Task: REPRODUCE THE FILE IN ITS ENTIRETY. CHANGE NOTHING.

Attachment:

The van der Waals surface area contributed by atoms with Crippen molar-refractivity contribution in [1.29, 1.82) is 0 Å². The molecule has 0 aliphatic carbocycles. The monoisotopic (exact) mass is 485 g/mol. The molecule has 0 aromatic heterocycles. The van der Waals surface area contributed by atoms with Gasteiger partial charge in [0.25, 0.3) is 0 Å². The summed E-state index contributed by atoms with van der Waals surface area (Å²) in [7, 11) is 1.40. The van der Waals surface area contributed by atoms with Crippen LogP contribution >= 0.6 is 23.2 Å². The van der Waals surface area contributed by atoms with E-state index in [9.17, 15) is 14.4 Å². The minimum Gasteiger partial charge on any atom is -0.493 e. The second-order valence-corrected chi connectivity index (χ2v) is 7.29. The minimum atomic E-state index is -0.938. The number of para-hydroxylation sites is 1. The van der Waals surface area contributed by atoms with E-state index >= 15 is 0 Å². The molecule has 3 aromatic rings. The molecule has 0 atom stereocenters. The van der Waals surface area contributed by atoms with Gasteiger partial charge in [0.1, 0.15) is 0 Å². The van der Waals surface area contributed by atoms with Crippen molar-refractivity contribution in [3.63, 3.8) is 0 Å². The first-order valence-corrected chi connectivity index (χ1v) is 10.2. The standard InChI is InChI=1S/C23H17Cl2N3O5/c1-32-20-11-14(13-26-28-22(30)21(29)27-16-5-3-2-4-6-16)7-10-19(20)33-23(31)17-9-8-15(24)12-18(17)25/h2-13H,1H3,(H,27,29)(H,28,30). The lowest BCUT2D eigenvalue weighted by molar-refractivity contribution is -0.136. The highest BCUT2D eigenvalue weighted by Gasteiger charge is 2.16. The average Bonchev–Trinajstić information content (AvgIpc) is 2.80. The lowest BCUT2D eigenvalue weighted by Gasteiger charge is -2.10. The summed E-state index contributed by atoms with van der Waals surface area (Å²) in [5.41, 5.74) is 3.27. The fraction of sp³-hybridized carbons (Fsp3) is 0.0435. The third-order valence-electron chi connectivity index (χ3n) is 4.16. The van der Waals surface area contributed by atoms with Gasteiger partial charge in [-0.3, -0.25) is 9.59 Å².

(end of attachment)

The van der Waals surface area contributed by atoms with Crippen molar-refractivity contribution in [1.29, 1.82) is 0 Å². The molecule has 0 aliphatic carbocycles. The monoisotopic (exact) mass is 485 g/mol. The molecule has 0 aromatic heterocycles. The van der Waals surface area contributed by atoms with Gasteiger partial charge in [0.25, 0.3) is 0 Å². The summed E-state index contributed by atoms with van der Waals surface area (Å²) in [7, 11) is 1.40. The van der Waals surface area contributed by atoms with Crippen LogP contribution >= 0.6 is 23.2 Å². The van der Waals surface area contributed by atoms with E-state index in [9.17, 15) is 14.4 Å². The minimum Gasteiger partial charge on any atom is -0.493 e. The second-order valence-corrected chi connectivity index (χ2v) is 7.29. The minimum atomic E-state index is -0.938. The number of para-hydroxylation sites is 1. The van der Waals surface area contributed by atoms with E-state index >= 15 is 0 Å². The molecule has 3 aromatic rings. The molecule has 0 atom stereocenters. The van der Waals surface area contributed by atoms with Gasteiger partial charge in [0.1, 0.15) is 0 Å². The van der Waals surface area contributed by atoms with Crippen molar-refractivity contribution in [3.63, 3.8) is 0 Å². The first-order valence-corrected chi connectivity index (χ1v) is 10.2. The standard InChI is InChI=1S/C23H17Cl2N3O5/c1-32-20-11-14(13-26-28-22(30)21(29)27-16-5-3-2-4-6-16)7-10-19(20)33-23(31)17-9-8-15(24)12-18(17)25/h2-13H,1H3,(H,27,29)(H,28,30). The lowest BCUT2D eigenvalue weighted by molar-refractivity contribution is -0.136. The highest BCUT2D eigenvalue weighted by Gasteiger charge is 2.16. The average Bonchev–Trinajstić information content (AvgIpc) is 2.80. The lowest BCUT2D eigenvalue weighted by Gasteiger charge is -2.10. The summed E-state index contributed by atoms with van der Waals surface area (Å²) in [5.41, 5.74) is 3.27. The fraction of sp³-hybridized carbons (Fsp3) is 0.0435. The third-order valence-electron chi connectivity index (χ3n) is 4.16. The van der Waals surface area contributed by atoms with Gasteiger partial charge in [-0.3, -0.25) is 9.59 Å².